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Rare Docs Show How Apple Created Apple II DOS 130

Posted by timothy
from the won't-be-big-and-fancy-like-gnu dept.
An anonymous reader writes with a link to this "CNET story about arguably the most important technical documents in Apple's early history: the source code, contract letters, schematics and notes for the creation of the Apple II Disk Operating System (DOS). From 1977 and 1978, these documents chronicle Apple's first OS and what made the Apple II into a serious computer for the masses, able to support killer apps like Visicalc and build the PC industry."
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Rare Docs Show How Apple Created Apple II DOS

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  • by westlake (615356) on Thursday April 04, 2013 @10:52AM (#43357463)

    From 1977 and 1978, these documents chronicle Apple's first OS and what made the Apple II into a serious computer for the masses.

    The computer for the masses has to be affordable.

    The original retail price of the computer was US $1298 (with 4 kB of RAM) and US $2638 (with the maximum 48 kB of RAM). The original Apple II was discontinued at the start of 1981, having been superseded by the II+.

    An estimated 40,000 machines were sold for its 4-year production run.

    Apple II series [wikipedia.org]

    What cost $1298 in 1977 would cost $4848.66 in 2012. What cost $2638 in 1977 would cost $9854.21 in 2012. The Inflation Calculator [westegg.com]

    Following Visicalc's release, Bricklin and Frankston developed ports for the Atari 800 and Commodore PET, both of which could be done easily due to sharing 6502 CPUs with the Apple II and being able to recycle large portions of code. Other versions followed for the HP 150 and TRS-80 Model I and II. Finally, Visicalc was ported to the IBM PC and became one of the initial pieces of software available for it on its 1981 launch.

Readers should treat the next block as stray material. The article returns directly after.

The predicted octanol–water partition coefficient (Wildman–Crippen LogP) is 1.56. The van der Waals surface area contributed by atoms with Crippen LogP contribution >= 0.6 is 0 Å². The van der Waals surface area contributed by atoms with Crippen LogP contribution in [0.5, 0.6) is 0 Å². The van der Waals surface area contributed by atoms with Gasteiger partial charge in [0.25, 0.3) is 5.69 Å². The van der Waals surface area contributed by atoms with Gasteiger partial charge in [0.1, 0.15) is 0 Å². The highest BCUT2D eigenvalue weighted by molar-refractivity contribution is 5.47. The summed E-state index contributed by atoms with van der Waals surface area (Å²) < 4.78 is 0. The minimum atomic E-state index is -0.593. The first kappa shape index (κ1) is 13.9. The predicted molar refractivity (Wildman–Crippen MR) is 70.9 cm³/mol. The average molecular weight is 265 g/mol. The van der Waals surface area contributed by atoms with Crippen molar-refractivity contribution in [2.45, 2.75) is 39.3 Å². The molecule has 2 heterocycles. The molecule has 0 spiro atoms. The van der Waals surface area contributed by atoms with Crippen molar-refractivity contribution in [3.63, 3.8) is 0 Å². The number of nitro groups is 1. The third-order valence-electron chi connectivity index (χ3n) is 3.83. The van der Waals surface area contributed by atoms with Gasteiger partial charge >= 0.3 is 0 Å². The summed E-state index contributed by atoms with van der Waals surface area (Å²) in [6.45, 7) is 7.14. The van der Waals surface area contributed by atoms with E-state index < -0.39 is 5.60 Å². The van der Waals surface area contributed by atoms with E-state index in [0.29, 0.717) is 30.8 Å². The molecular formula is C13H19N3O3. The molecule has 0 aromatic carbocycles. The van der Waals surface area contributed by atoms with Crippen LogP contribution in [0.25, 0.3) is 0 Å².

VisiCalc [wikipedia.org]

  • by jythie (914043) on Thursday April 04, 2013 @11:04AM (#43357607)
    'Masses' is a fairly relative concept, as is 'affordable'. Compared to the targeting of the IBM compatible computers it could be argued that the Apple ][ line was more a computer for mass consumers, even if at its price point it was out of the range of many people. It is kinda like today out the Canon 5Dmk3 is a FF camera for the 'masses' in that it is intended (or at least marketed to) 'prosumers' as opposed to professionals and companies. Its price point is still higher then most people can plunk down for a camera, but it is still aimed at the mass market.

    Now, it could be argued there were other 'for the masses' computers also being sold at the time, but that is why it is "A" computer for the masses, not "The" computer for the masses.

    I think people tend to forget how computers were seen and marketed at the time, and how little attention there was on anyone other then hobbyists and professionals. The Apple ][ and other computers like it really were a new push to get usable computers into the homes of a much larger audience.
  • by pamar (538061) <marino@inr[ ].it ['ete' in gap]> on Thursday April 04, 2013 @02:07PM (#43359887) Homepage

    You apparently forgot the fact that Apple published schematics and was built with "off-the-shelf" components, and this soon resulted in a massive "clones" market, offering good if not perfect compatibility (the ROMs were easy to copy, too) at vastly reduced prices.

    http://en.wikipedia.org/wiki/List_of_Apple_II_clones [wikipedia.org]

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